05 Nov, 2019/ by Homeward Legal /First Time Buyer
People living in rented accommodation are not optimistic home ownership, according to a new study from Halifax and YouGov.
Their research revealed that three out of every 10 private renters thinks they'll be renting for life.
But more than half of those in the 18-24-year-old age group are more optimistic about their chances of buying a property than those aged between 35 and 44.
More women dream of buying than men
Meanwhile, a study of first-time buyers by specialist lender Aldermore has revealed that women dream of home ownership more than men.
However, the female of the species is less confident they will actually achieve their dream of buying their own property.
Aldermore asked more than 1,000 would-be homeowners how optimistic they feel about getting a foot on the bottom rung of the housing ladder.
Of those, 87 percent of women - almost nine in 10 - said they'd dreamed of becoming a homeowner, compared to 71 percent of men.
A third think they'll rent for life
The Halifax study, carried out by pollsters YouGov, revealed that a third of those who currently rent a home believe they'll do that for the rest of their life.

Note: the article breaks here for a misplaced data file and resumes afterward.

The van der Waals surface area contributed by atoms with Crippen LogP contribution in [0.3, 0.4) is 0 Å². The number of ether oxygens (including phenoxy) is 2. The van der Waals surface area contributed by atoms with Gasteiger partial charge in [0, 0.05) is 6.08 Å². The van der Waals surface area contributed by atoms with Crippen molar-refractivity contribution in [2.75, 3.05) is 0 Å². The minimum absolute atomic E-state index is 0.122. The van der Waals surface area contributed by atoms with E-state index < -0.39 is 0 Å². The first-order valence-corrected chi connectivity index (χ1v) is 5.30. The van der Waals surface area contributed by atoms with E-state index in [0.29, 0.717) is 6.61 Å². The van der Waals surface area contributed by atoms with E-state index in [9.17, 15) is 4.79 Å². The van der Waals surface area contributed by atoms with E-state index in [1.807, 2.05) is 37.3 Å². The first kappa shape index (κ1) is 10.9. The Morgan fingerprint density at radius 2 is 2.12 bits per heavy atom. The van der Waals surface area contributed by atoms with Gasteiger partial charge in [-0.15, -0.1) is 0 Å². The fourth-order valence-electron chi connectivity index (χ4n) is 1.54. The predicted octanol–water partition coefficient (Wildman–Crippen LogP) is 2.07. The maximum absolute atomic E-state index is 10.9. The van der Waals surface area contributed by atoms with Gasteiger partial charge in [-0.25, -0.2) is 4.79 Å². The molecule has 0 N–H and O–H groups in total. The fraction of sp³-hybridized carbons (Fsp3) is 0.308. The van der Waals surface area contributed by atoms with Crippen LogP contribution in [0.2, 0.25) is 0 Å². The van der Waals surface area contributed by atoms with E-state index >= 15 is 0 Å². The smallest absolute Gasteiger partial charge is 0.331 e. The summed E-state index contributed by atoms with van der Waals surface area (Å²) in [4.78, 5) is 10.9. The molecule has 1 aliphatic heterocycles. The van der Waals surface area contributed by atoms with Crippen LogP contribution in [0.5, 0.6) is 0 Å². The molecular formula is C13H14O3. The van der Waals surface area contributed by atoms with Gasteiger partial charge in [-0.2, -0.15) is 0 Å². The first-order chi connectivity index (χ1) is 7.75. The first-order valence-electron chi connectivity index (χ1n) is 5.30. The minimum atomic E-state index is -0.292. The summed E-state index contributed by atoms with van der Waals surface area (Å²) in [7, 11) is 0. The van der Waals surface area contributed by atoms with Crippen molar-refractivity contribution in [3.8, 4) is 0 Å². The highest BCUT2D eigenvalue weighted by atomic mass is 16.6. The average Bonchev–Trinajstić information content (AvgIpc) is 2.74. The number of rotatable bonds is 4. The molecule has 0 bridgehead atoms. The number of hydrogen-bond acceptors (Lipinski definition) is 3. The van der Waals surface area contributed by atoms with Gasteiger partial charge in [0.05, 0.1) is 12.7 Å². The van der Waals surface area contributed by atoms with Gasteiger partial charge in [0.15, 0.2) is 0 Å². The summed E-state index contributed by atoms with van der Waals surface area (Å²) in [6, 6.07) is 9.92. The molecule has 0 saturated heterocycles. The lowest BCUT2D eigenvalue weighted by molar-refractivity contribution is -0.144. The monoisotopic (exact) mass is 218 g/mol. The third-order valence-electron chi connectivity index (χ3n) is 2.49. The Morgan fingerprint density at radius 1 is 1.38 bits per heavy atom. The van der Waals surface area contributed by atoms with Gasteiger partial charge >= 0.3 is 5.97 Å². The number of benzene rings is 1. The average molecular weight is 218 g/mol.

Russell Galley, mortgage director at Halifax, said: "Taking that first step on to the property ladder remains a rite of passage for many.
"Last year, first-time buyers accounted for the majority of the mortgage market for the first time in well over 20 years.
"This shows that, with the right support and a few sacrifices, home ownership can remain an attainable goal.
"The financial hurdle of saving enough for a deposit might feel like a daunting task. But there are a number of options out there to help put first-time buyers on the right track."
Gender gap in buying expectations
Meanwhile, the Aldermore research focused on the gap between home ownership expectations between males and females.
More women than men think getting a deposit together will be the biggest barrier to buying a home.
And only one in five (26 percent) women thought they'd apply for a mortgage on their own. That compares to 39 percent of men who believe the same.
Bringing down home ownership barriers
Sue Hayes is managing director of retail finance at Aldermore.
She said: "It is concerning to see the barriers to home ownership having a greater impact on women.
"We need to address financial inequality to help tackle gender disparities so becoming a homeowner is achievable for all."